Wi-Fi is commonly used for internet access, but as the number of users grows, especially with the rise of the Internet of Things (IoT), this technology faces challenges. A potential solution is emerging in the form of Li-Fi technology, designed to handle increasing demands.
Li-Fi technology utilizes energy-efficient LED lights, similar to those found in homes and offices. Equipped with a light modulation chip, Li-Fi lights transmit data to be received by light receptors, forming a wireless network. Invisible light pulses are emitted to transmit data swiftly, with transmission speeds exceeding 100 Gbps, far surpassing Wi-Fi.
This light-based technology offers a larger bandwidth than traditional radio frequency spectrum, addressing spectrum and frequency crises. Ideal for environments with interference concerns, such as hospitals and aircraft, Li-Fi is especially useful where radio frequency is unavailable, like underground mines.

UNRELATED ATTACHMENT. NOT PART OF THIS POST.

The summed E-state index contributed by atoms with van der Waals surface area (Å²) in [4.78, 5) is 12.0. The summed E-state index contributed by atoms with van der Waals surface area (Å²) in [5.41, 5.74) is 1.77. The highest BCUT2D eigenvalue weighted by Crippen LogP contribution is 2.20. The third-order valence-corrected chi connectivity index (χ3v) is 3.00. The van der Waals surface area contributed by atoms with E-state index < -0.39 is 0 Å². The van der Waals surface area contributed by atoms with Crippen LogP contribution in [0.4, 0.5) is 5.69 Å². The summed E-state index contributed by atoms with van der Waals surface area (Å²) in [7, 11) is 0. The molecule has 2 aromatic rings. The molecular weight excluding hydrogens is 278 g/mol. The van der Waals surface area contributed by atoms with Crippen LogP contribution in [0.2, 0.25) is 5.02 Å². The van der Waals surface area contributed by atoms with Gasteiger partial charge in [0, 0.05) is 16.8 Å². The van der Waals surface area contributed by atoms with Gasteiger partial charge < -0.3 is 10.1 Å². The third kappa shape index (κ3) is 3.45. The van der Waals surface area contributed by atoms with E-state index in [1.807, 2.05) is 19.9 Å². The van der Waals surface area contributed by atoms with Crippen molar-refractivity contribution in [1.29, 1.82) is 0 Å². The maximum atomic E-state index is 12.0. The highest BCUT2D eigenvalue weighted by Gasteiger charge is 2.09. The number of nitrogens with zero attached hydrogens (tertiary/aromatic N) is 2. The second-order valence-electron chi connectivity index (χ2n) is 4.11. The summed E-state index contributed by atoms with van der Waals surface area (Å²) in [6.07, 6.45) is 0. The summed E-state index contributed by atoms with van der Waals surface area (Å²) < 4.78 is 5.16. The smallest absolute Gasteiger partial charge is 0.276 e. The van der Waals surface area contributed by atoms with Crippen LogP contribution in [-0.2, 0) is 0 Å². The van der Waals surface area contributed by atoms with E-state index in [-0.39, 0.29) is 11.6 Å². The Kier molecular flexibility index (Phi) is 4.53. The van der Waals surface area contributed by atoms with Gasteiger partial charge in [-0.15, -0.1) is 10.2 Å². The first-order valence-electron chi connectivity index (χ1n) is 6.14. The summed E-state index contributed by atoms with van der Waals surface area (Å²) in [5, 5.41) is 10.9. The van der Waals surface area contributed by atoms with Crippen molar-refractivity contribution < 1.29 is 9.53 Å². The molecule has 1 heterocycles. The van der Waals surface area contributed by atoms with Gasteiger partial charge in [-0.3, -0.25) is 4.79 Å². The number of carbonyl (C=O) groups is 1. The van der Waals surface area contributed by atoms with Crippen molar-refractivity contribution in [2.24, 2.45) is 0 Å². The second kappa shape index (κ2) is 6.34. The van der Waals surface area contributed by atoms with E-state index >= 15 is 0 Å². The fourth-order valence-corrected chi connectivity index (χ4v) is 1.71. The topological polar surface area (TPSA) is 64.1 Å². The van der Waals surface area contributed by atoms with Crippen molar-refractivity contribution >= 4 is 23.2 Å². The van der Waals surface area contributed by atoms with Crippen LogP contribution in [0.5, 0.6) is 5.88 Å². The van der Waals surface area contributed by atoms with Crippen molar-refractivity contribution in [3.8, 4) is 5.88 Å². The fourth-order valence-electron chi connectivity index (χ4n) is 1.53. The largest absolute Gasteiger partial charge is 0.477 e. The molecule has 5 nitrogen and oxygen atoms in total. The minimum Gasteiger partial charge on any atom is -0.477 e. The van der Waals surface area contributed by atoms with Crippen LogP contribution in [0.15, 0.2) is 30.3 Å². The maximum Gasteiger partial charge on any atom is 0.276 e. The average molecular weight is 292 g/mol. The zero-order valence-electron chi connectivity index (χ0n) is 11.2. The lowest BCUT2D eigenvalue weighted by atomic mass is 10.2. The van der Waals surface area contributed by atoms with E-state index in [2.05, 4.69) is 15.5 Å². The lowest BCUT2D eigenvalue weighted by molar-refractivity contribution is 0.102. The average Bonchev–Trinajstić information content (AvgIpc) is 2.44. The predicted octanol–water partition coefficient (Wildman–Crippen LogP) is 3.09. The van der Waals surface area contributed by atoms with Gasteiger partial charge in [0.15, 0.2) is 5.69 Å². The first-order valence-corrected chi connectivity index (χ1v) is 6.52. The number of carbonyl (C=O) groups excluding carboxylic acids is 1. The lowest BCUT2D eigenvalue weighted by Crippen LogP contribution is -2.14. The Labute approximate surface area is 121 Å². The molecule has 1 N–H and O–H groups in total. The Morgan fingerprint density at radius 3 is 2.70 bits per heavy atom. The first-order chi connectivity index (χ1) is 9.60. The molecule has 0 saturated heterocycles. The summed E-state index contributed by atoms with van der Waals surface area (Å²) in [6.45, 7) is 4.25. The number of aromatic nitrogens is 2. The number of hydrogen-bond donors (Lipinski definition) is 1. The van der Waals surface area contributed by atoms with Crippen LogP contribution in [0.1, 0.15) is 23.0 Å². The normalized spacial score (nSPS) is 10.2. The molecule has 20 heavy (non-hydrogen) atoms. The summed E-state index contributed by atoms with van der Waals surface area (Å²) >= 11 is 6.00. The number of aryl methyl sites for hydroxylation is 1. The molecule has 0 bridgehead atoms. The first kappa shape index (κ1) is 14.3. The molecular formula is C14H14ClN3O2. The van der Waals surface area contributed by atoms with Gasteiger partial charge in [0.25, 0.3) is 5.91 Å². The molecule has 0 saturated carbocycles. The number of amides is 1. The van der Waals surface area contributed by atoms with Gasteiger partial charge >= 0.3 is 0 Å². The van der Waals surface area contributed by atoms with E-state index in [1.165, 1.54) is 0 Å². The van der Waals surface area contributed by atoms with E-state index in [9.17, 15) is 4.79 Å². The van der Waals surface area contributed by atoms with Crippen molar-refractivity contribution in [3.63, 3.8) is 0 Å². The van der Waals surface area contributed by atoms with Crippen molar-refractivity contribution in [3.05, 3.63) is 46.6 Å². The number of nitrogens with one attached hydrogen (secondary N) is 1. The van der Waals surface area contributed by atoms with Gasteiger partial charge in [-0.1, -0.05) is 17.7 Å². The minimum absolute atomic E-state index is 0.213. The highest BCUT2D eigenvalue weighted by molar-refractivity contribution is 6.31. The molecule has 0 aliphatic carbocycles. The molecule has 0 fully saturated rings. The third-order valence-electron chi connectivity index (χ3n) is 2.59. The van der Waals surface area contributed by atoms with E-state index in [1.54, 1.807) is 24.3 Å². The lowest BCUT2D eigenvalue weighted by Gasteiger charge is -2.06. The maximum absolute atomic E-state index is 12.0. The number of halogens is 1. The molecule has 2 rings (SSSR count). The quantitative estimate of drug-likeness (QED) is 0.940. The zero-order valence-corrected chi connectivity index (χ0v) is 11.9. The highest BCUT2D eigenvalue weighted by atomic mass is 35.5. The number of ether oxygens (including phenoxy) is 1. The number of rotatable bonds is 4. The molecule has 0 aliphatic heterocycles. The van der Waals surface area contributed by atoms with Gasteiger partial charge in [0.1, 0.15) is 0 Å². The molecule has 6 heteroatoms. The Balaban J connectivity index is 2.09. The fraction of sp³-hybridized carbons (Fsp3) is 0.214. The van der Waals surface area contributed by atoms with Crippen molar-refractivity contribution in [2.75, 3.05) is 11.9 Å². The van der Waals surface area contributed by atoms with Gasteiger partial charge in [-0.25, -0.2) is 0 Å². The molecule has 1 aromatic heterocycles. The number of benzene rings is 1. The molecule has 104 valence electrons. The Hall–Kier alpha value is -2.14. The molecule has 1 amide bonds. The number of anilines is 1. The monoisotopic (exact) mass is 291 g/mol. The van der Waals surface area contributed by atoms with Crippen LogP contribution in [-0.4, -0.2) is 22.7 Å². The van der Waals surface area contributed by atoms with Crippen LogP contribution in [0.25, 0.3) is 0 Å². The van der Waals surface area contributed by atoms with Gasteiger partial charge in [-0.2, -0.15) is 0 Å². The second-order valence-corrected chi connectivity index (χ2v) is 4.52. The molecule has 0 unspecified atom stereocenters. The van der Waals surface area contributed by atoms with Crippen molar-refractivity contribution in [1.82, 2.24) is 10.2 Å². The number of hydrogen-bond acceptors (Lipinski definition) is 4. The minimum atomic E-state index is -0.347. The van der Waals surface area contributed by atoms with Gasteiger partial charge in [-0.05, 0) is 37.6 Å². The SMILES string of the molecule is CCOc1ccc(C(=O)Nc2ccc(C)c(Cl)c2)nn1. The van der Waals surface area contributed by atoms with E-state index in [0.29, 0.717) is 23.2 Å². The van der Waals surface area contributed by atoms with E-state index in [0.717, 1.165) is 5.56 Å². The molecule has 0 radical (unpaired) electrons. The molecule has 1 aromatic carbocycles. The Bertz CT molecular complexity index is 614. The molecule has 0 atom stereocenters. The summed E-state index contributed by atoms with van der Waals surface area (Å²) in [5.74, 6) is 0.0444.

Li-Fi’s optical waves don’t pass through walls, ensuring data security. Energy-efficient LED lights make Li-Fi a cost-effective option, potentially eliminating the need for devices like routers, modems, and antennas. Li-Fi can work alongside Wi-Fi, providing users flexibility in choosing their preferred network.
However, Li-Fi technology has limitations, including a shorter range of up to 10 meters compared to Wi-Fi’s 32 meters outdoors. Its efficiency is restricted to indoor use, where LED lights can be strategically installed. Additionally, limited device compatibility poses a challenge, rendering the impressive speed offered by Li-Fi meaningless in the absence of widespread device support.
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